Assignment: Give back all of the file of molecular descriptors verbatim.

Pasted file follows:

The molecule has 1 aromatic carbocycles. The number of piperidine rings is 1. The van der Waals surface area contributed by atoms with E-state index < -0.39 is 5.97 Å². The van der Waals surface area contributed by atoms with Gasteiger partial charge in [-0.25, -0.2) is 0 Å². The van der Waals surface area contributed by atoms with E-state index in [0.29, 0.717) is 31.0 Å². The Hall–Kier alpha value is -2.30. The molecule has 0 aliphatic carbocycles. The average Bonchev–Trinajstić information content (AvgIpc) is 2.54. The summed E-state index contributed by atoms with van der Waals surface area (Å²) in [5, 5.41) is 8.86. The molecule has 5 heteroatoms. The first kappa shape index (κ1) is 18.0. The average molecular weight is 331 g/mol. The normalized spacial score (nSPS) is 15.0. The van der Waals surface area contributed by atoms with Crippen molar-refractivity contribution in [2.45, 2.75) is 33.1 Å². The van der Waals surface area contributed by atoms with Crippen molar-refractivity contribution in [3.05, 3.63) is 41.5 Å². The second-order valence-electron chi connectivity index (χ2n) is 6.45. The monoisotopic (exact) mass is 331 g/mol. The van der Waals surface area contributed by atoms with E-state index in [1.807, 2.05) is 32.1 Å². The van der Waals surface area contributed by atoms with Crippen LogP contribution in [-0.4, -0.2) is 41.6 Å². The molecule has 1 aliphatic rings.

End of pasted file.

The molecule has 1 aromatic carbocycles. The number of piperidine rings is 1. The van der Waals surface area contributed by atoms with E-state index < -0.39 is 5.97 Å². The van der Waals surface area contributed by atoms with Gasteiger partial charge in [-0.25, -0.2) is 0 Å². The van der Waals surface area contributed by atoms with E-state index in [0.29, 0.717) is 31.0 Å². The Hall–Kier alpha value is -2.30. The molecule has 0 aliphatic carbocycles. The average Bonchev–Trinajstić information content (AvgIpc) is 2.54. The summed E-state index contributed by atoms with van der Waals surface area (Å²) in [5, 5.41) is 8.86. The molecule has 5 heteroatoms. The first kappa shape index (κ1) is 18.0. The average molecular weight is 331 g/mol. The normalized spacial score (nSPS) is 15.0. The van der Waals surface area contributed by atoms with Crippen molar-refractivity contribution in [2.45, 2.75) is 33.1 Å². The van der Waals surface area contributed by atoms with Crippen molar-refractivity contribution in [3.05, 3.63) is 41.5 Å². The second-order valence-electron chi connectivity index (χ2n) is 6.45. The monoisotopic (exact) mass is 331 g/mol. The van der Waals surface area contributed by atoms with E-state index in [1.807, 2.05) is 32.1 Å². The van der Waals surface area contributed by atoms with Crippen LogP contribution in [-0.4, -0.2) is 41.6 Å². The molecule has 1 aliphatic rings.